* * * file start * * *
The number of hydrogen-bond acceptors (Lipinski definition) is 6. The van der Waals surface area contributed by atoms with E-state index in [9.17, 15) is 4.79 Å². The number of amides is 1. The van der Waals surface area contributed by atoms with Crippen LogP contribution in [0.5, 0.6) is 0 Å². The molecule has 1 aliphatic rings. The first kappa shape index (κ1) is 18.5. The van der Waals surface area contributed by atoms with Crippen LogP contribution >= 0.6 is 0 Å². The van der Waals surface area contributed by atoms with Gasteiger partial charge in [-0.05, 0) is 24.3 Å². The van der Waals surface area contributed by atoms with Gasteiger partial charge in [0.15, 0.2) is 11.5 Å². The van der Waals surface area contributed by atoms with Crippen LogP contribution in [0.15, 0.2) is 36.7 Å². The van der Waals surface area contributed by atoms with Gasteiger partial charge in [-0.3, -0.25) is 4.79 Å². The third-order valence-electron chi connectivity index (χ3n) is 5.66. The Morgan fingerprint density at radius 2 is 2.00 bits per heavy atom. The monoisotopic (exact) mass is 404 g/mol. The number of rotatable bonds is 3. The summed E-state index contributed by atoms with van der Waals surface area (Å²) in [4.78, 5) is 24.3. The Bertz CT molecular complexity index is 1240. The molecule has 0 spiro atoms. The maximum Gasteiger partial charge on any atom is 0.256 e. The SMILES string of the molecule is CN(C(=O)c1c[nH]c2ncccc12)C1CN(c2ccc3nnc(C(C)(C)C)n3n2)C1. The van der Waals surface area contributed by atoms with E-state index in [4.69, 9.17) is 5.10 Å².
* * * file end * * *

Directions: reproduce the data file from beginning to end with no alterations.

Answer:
The number of hydrogen-bond acceptors (Lipinski definition) is 6. The van der Waals surface area contributed by atoms with E-state index in [9.17, 15) is 4.79 Å². The number of amides is 1. The van der Waals surface area contributed by atoms with Crippen LogP contribution in [0.5, 0.6) is 0 Å². The molecule has 1 aliphatic rings. The first kappa shape index (κ1) is 18.5. The van der Waals surface area contributed by atoms with Crippen LogP contribution >= 0.6 is 0 Å². The van der Waals surface area contributed by atoms with Gasteiger partial charge in [-0.05, 0) is 24.3 Å². The van der Waals surface area contributed by atoms with Gasteiger partial charge in [0.15, 0.2) is 11.5 Å². The van der Waals surface area contributed by atoms with Crippen LogP contribution in [0.15, 0.2) is 36.7 Å². The van der Waals surface area contributed by atoms with Gasteiger partial charge in [-0.3, -0.25) is 4.79 Å². The third-order valence-electron chi connectivity index (χ3n) is 5.66. The Morgan fingerprint density at radius 2 is 2.00 bits per heavy atom. The monoisotopic (exact) mass is 404 g/mol. The number of rotatable bonds is 3. The summed E-state index contributed by atoms with van der Waals surface area (Å²) in [4.78, 5) is 24.3. The Bertz CT molecular complexity index is 1240. The molecule has 0 spiro atoms. The maximum Gasteiger partial charge on any atom is 0.256 e. The SMILES string of the molecule is CN(C(=O)c1c[nH]c2ncccc12)C1CN(c2ccc3nnc(C(C)(C)C)n3n2)C1. The van der Waals surface area contributed by atoms with E-state index in [4.69, 9.17) is 5.10 Å².